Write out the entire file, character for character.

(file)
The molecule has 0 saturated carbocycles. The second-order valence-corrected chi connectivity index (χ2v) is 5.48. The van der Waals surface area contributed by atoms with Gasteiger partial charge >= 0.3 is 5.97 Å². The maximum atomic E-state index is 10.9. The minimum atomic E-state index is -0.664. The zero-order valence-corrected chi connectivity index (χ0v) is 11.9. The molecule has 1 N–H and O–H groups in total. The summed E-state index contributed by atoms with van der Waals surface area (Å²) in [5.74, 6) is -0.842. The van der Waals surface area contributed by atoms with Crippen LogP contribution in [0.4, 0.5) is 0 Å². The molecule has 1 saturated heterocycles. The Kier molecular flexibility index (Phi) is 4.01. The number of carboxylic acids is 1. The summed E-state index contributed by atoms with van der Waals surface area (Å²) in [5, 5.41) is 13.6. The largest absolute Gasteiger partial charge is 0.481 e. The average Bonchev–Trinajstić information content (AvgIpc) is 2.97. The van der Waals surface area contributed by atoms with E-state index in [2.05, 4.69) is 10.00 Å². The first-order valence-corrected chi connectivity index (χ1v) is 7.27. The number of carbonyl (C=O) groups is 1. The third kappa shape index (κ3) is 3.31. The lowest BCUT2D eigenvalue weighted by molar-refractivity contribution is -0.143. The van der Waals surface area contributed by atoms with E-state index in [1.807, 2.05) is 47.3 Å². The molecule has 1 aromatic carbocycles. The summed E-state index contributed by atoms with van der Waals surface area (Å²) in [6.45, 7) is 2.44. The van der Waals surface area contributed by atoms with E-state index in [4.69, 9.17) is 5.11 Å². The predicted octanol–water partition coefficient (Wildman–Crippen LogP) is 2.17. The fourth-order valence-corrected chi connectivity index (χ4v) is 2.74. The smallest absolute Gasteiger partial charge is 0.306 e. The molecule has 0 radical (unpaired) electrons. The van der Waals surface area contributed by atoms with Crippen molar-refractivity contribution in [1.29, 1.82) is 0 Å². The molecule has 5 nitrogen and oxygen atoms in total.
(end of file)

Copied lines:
The molecule has 0 saturated carbocycles. The second-order valence-corrected chi connectivity index (χ2v) is 5.48. The van der Waals surface area contributed by atoms with Gasteiger partial charge >= 0.3 is 5.97 Å². The maximum atomic E-state index is 10.9. The minimum atomic E-state index is -0.664. The zero-order valence-corrected chi connectivity index (χ0v) is 11.9. The molecule has 1 N–H and O–H groups in total. The summed E-state index contributed by atoms with van der Waals surface area (Å²) in [5.74, 6) is -0.842. The van der Waals surface area contributed by atoms with Crippen LogP contribution in [0.4, 0.5) is 0 Å². The molecule has 1 saturated heterocycles. The Kier molecular flexibility index (Phi) is 4.01. The number of carboxylic acids is 1. The summed E-state index contributed by atoms with van der Waals surface area (Å²) in [5, 5.41) is 13.6. The largest absolute Gasteiger partial charge is 0.481 e. The average Bonchev–Trinajstić information content (AvgIpc) is 2.97. The van der Waals surface area contributed by atoms with E-state index in [2.05, 4.69) is 10.00 Å². The first-order valence-corrected chi connectivity index (χ1v) is 7.27. The number of carbonyl (C=O) groups is 1. The third kappa shape index (κ3) is 3.31. The lowest BCUT2D eigenvalue weighted by molar-refractivity contribution is -0.143. The van der Waals surface area contributed by atoms with E-state index in [1.807, 2.05) is 47.3 Å². The molecule has 1 aromatic carbocycles. The summed E-state index contributed by atoms with van der Waals surface area (Å²) in [6.45, 7) is 2.44. The van der Waals surface area contributed by atoms with E-state index in [4.69, 9.17) is 5.11 Å². The predicted octanol–water partition coefficient (Wildman–Crippen LogP) is 2.17. The fourth-order valence-corrected chi connectivity index (χ4v) is 2.74. The smallest absolute Gasteiger partial charge is 0.306 e. The molecule has 0 radical (unpaired) electrons. The van der Waals surface area contributed by atoms with Crippen molar-refractivity contribution in [1.29, 1.82) is 0 Å². The molecule has 5 nitrogen and oxygen atoms in total.